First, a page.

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Scripting with GitHub CLI

It has been a year since we’ve launched the first public release of GitHub CLI. Since, we have added functionality to manage your repositories, comment on issues, enable auto-merge for…

Scripting with GitHub CLI

It has been a year since we’ve launched the first public release of GitHub CLI. Since, we have added functionality to manage your repositories, comment on issues, enable auto-merge for pull requests, securely configure secret values for GitHub Actions, and more. Where command-line tools really shine, however, is in their ability to be combined with other utilities and embedded in scripts to capture workflows that may be specific to you or your team. So to celebrate one year with GitHub CLI, let’s explore how we could customize and build on top of the gh command.

Terminal emulators, shells, and command-line tools are ubiquitous because they are built on the idea that plain text is the universal interface, easily passed between processes via input/output streams. In the following examples, we will use GitHub CLI 1.7+ to capture different GitHub workflows by leveraging these concepts.

Make ghyour own

The most basic way to start extending command-line tools is to explore their customization options. For example, to avoid typing long command names and their flags in full, we can define aliases for them:

# before:
$ gh issue view --comments

# configure an alias:
$ gh alias set iv 'issue view --comments'

# after:
$ gh iv

Another option that I like to set is to define a terminal pager. If you run the issue view command above, you might notice that, due to the size of the conversation thread, the output of the command fills several screens, and that in order to start reading from the top we first need to scroll back. To help you avoid having to do this every time for long output, gh respects the PAGER environment variable setting by passing all output through the specified pager utility:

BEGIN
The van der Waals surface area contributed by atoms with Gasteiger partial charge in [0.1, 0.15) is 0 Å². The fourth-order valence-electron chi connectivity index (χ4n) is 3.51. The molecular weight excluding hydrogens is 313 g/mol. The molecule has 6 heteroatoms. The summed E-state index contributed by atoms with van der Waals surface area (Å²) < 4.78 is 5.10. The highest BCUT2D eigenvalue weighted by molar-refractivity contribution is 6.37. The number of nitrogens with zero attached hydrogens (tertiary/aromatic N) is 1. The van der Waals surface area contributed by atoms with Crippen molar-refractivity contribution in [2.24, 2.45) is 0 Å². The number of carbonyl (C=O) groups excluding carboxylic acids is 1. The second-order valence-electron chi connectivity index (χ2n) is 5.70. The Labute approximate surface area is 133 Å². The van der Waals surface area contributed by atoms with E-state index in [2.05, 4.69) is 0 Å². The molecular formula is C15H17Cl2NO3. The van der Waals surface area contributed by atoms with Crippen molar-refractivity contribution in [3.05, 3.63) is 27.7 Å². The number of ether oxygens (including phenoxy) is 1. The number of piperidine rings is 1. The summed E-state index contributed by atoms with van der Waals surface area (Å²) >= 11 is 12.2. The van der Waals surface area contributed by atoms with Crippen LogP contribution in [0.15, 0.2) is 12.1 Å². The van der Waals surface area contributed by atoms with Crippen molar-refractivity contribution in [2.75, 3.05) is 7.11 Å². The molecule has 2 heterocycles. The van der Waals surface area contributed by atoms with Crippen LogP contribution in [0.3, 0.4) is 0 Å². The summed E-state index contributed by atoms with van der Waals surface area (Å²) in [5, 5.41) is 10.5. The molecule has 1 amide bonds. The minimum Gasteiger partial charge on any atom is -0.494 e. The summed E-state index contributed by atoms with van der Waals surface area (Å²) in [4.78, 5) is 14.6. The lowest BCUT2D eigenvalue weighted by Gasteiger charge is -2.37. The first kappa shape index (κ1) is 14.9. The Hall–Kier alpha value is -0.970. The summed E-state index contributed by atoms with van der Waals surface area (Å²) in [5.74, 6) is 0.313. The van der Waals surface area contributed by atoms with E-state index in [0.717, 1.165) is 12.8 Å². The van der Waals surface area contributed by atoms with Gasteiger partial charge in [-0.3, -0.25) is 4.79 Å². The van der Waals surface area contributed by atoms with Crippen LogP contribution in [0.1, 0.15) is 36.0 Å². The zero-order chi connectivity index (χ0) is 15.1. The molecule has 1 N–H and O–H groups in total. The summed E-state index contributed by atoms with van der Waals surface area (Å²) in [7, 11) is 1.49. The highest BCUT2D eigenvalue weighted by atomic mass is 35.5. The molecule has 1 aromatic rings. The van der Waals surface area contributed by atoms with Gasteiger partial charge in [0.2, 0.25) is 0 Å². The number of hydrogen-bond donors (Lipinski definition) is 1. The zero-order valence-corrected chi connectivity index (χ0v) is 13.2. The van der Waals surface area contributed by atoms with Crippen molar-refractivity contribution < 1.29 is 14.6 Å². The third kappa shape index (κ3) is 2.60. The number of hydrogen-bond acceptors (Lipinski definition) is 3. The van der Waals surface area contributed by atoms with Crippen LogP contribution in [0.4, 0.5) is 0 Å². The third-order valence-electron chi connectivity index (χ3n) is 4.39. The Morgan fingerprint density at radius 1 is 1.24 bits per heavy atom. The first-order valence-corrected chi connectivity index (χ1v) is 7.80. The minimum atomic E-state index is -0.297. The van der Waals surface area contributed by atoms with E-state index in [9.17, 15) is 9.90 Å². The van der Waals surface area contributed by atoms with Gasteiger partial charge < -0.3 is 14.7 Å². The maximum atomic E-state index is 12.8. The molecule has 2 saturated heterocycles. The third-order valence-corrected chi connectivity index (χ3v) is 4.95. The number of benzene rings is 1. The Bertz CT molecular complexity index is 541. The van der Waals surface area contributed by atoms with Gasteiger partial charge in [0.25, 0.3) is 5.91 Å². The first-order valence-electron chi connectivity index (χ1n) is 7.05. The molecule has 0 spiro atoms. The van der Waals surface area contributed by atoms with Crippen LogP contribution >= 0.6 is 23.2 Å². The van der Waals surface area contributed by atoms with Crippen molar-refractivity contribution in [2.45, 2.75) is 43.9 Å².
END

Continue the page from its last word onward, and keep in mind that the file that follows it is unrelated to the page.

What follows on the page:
$ PAGER=less gh issue view -c

The less pager allows moving up/down with keyboard keys and searching within the output by typing “/”. To exit the pager, press “q”.

Compatibility note for Windows users: if you would like to follow along with these examples, enter the commands from within Git Bash that comes bundled with Git for Windows.

In addition to common pagers like less, there are pagers for specific purposes as well. For instance, delta is a utility to format git diff output. After installing it with Homebrew or another package manager of your choice, we can use it to view changes in a pull request as a split diff:

$ brew install git-delta

$ PAGER='delta -s' gh pr diff

Finally, to define a pager for all gh commands by default, you can set a configuration option:

$ gh config set pager 'delta -s'

After this, long output from gh commands should no longer be an issue.

Combine gh with other tools

The gh pr list command prints open pull requests for the current repository. However, to search for a specific item and act on it, you might need to scan through the entire list. Selecting a specific item from the list might be easier with the help of fuzzy-finder tools such as fzf:

$ brew install fzf

$ gh pr list | fzf
#=> [selected item]

The fzf utility allows interactively filtering the input stream and prints the selected line as its output. After that, we can isolate just the pull request number from the output using cut and forward it as an argument to another gh command. For example, here’s an alias to be able to quickly checkout a pull request from the list of open ones:

$ gh alias set co --shell 'id="$(gh pr list -L100 | fzf | cut -f1)"; [ -n "$id" ] && gh pr checkout "$id"'

$ gh co
#=> [checkout the selected PR]

In general, when gh detects that its output is piped to a script as opposed to being printed in the terminal, it tends to format the output in a more machine-readable format: fields are tab-delimited; we no longer truncate any text; and, there are no escape sequences for color in the output. This enables scripts to receive and have full control over raw data from gh.